- Direct expenses for compensation (including bonus and benefits) for the lawyer and any direct clerical help, office space (cost per square foot of the real estate directly attributable to the lawyer and any direct help), etc.
- Indirect expenses, or overhead (the percentage of revenue that the firm assigns on a per-attorney average to cover the cost for insurance, utilities, technology, entertainment, education and other such expenses needed to keep the doors open).
The result should determine an individual net profit value to the firm:
Billings – [Associate’s Total Compensation + Direct and Indirect Expenses] = Net Profit. The net profit is the amount available resulting from an associate’s effort. This is the bottom line in determining a young lawyer’s value to the firm.
When analyzing the value of a partner to a firm, management will frequently talk about “realization.” Realization focuses on collected billings, not just billing statements sent out. Normally, however, an associate will not have any power to deal with a client directly to collect billings. Since the firm generally selects the client, it should be the firm’s responsibility to collect the fees. The associate’s responsibility is to do the work assigned in the most effective and efficient way possible and in the shortest amount of time.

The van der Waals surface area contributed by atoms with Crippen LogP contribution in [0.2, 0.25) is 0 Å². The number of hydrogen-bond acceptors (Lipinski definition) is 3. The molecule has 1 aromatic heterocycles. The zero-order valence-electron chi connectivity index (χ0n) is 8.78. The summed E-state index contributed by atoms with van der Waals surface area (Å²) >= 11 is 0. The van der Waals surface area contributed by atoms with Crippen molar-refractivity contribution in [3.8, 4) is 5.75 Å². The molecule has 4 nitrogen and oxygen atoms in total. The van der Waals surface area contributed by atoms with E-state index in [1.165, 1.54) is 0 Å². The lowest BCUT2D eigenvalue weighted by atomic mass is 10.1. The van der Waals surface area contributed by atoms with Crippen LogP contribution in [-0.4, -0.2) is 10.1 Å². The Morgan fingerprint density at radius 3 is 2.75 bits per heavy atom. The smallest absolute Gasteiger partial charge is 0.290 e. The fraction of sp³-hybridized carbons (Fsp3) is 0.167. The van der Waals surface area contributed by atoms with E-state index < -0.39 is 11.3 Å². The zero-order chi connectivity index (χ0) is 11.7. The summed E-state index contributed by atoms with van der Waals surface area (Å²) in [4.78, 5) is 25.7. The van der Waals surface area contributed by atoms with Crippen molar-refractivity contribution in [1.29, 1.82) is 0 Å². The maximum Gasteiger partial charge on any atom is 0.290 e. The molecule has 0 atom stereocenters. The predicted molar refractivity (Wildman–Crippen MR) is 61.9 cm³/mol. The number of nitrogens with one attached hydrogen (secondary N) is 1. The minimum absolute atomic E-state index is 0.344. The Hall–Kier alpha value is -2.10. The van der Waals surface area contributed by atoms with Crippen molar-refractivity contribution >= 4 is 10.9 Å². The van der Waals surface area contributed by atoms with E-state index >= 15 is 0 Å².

Associates should realize that they cannot and will not remain with their firm unless it is profitable for the firm to keep them—if not for every month, then on an annualized basis. While the new, high-priced associates may not earn more than they cost the firm in the beginning, at some point that situation must change. In fact, large-firm managing partners agree that it takes, on average, from three to five years to break even on the investment in a new lawyer.
Few associates at large firms have access to the numbers for this kind of calculation, though with a little effort they could probably learn enough to make an educated estimate. Ideally, the information should be available to associates to educate themselves in how the law business works, so that they can figure out their own profit and loss and enhance their worth to the firm.
In truth, few associates are interested in doing this. However, if these lawyers become partners, they will lack a sense of either management or financial ownership. Associates who learn to calculate their net worth and, based on this, fulfill their responsibility to produce net profits for the firm will prepare the firm for the business challenges of the future. By taking financial ownership of the firm’s success as part of the team, the associate will assure his own success as an individual member of that team, too.
Associates, and indeed all lawyers today, need to be more sensitive to the financial needs and operation of the firm. The necessary conditions for this to happen are increased openness with financial information and better training in using that financial information. Far too many firm meeting “numbers presentations” are abstract and pro forma. If the presentation is at the personal level and the means for understanding is there, the chances are better that the lawyers hearing it will understand why they need to be concerned about the firm’s financial health and their part in the process. Whether or not they are owners and employers in name, they can become so in behavior—in this way, the firm will definitely benefit, and the individual lawyer will benefit, too.
About the Author
Ed Poll is the founder of Law Biz, a business consulting firm for lawyers and law firms. Follow him on Twitter @LawBiz.